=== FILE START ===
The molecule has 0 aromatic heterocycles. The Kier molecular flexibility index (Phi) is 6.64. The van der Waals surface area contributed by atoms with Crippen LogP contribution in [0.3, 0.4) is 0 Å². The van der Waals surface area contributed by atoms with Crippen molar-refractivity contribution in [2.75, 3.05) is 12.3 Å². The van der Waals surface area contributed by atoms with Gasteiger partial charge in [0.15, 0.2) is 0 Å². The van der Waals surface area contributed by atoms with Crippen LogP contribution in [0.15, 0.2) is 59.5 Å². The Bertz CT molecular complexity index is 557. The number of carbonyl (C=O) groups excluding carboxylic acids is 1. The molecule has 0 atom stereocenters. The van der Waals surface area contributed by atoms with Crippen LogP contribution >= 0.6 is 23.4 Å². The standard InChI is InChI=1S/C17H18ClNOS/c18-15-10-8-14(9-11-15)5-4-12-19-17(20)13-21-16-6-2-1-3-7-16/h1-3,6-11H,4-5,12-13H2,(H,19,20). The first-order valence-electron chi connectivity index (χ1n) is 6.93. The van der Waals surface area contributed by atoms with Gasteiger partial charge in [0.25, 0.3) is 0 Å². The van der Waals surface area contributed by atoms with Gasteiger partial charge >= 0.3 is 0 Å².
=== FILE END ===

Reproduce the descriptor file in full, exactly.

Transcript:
The molecule has 0 aromatic heterocycles. The Kier molecular flexibility index (Phi) is 6.64. The van der Waals surface area contributed by atoms with Crippen LogP contribution in [0.3, 0.4) is 0 Å². The van der Waals surface area contributed by atoms with Crippen molar-refractivity contribution in [2.75, 3.05) is 12.3 Å². The van der Waals surface area contributed by atoms with Gasteiger partial charge in [0.15, 0.2) is 0 Å². The van der Waals surface area contributed by atoms with Crippen LogP contribution in [0.15, 0.2) is 59.5 Å². The Bertz CT molecular complexity index is 557. The number of carbonyl (C=O) groups excluding carboxylic acids is 1. The molecule has 0 atom stereocenters. The van der Waals surface area contributed by atoms with Crippen LogP contribution >= 0.6 is 23.4 Å². The standard InChI is InChI=1S/C17H18ClNOS/c18-15-10-8-14(9-11-15)5-4-12-19-17(20)13-21-16-6-2-1-3-7-16/h1-3,6-11H,4-5,12-13H2,(H,19,20). The first-order valence-electron chi connectivity index (χ1n) is 6.93. The van der Waals surface area contributed by atoms with Gasteiger partial charge in [0.25, 0.3) is 0 Å². The van der Waals surface area contributed by atoms with Gasteiger partial charge >= 0.3 is 0 Å².